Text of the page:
In 660 Eata and his monks returned to Mailros in protest at the Roman practices imposed upon the convent at Ripon. An epidemic illness struck the convent of Mailros. Cuthbert recovered but his abbot, Boisel, died. Cuthbert was appointed prior of Mailros. He accepted the decisions of the Synod of Whitby of 664 though several fellow clerics did not and returned to Iona. As prior of Mailros he made prolonged missionary journeys. One of these was to the double monastery of Coldingham where Aebbe, sister of king Oswald, was abbess. On another occasion he was seen to spend the night in prayer immersed to the arm-pits in the sea. He may have sought the trance-like state induced by deep chilling, hypothermia, a dangerous practice.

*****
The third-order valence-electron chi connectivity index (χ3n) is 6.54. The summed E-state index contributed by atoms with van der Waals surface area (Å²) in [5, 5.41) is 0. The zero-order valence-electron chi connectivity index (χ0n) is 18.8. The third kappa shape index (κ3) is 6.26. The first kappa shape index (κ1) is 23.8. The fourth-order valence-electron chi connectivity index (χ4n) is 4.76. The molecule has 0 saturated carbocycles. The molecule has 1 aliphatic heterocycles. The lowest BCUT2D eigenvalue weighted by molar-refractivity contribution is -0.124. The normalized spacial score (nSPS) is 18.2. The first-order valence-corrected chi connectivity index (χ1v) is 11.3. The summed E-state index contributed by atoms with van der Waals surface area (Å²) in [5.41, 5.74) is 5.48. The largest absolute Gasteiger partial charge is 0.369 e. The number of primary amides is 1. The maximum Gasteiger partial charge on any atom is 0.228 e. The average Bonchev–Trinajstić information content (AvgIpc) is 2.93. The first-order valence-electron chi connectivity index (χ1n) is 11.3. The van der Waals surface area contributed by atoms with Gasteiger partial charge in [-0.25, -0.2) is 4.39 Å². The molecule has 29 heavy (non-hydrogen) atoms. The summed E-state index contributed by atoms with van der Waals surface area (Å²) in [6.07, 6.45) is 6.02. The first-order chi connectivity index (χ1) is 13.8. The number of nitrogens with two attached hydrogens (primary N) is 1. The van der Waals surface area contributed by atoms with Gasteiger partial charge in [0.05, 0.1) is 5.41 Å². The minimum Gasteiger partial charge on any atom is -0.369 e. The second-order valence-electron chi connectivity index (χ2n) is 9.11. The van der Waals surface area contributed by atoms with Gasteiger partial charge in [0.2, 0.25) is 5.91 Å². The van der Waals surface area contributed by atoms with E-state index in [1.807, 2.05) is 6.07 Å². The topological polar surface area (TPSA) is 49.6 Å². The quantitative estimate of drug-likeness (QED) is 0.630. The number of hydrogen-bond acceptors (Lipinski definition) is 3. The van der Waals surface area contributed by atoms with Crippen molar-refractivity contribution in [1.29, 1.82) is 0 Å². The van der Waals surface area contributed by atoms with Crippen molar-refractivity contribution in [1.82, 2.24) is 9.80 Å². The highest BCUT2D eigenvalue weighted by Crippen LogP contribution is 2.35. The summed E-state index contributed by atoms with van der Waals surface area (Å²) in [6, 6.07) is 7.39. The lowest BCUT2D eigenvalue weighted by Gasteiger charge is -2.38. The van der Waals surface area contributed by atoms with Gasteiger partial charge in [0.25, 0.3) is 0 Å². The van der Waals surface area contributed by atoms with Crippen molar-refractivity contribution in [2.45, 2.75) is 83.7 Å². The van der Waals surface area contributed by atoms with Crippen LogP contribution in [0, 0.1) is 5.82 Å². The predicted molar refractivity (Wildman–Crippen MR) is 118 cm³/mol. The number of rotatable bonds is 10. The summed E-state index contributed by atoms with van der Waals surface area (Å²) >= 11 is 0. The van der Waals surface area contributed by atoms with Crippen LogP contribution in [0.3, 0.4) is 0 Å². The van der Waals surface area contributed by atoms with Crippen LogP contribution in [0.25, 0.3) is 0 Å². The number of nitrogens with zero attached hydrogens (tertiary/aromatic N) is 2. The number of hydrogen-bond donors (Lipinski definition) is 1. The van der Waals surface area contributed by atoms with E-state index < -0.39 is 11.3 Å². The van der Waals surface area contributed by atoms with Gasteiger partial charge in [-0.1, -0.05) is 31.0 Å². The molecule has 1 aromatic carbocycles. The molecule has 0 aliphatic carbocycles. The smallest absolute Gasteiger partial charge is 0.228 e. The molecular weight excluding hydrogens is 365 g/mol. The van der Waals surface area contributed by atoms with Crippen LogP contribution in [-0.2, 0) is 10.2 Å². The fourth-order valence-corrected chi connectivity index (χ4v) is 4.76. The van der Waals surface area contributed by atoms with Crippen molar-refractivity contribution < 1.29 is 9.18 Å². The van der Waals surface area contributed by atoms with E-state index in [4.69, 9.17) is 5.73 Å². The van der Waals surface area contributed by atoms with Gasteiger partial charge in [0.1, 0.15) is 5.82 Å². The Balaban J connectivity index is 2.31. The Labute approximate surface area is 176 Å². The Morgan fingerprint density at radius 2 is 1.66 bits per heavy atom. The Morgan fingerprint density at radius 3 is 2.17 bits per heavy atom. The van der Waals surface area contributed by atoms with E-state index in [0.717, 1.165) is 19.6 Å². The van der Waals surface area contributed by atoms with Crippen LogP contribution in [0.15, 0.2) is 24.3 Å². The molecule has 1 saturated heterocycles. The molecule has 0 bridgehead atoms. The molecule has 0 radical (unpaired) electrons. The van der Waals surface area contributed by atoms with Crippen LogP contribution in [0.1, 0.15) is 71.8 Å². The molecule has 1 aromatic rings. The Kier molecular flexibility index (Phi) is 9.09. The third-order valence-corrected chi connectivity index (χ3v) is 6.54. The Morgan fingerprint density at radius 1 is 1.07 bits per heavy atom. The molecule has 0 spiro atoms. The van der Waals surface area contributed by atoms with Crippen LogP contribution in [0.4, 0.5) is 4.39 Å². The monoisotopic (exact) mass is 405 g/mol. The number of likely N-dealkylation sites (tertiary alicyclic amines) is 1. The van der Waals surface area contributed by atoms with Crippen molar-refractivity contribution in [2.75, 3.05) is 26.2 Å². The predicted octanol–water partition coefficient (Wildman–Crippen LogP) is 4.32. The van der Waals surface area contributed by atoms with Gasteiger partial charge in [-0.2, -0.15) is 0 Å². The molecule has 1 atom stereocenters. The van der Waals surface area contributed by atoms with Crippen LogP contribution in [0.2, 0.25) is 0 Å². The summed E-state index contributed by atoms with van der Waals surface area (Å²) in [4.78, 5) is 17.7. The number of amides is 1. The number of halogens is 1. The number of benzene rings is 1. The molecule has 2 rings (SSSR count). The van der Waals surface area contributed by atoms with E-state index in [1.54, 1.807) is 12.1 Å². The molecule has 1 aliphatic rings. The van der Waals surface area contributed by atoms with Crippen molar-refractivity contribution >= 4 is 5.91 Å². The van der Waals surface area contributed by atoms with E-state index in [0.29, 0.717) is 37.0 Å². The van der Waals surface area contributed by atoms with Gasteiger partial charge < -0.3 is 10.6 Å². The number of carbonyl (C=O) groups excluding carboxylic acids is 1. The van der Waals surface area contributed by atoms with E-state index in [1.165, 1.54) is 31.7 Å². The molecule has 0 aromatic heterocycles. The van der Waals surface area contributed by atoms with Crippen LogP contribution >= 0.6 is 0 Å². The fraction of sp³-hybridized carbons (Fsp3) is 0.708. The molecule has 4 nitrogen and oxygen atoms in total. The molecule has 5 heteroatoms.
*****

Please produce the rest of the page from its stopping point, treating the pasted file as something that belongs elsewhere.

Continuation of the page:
In 669 Eata was made bishop of Lindisfarne and Cuthbert went with him as prior. Cuthbert continued his missionary journeys, preaching and performing miracles. With difficulty he persuaded many Celtic monks to submit to the Synod of Whitby. In 676 he retired to seek solitude on the Farne Islands.

In 684 Cuthbert was appointed bishop of Hexham. He accepted with great reluctance and immediately exchanged sees with Eata, bishop of Lindisfarne. As foretold by Boisel, abbot of Mailros, later Saint Boswell, Cuthbert was consecrated bishop of Lindisfarne at Easter of 685. He continued his evangelical activities and the miracles of wisdom and healing with the added burden of episcopal duties but after Christmas of the next year, 686, he resigned and retired to his hermitage on the Farne island, never to return alive to Lindisfarne.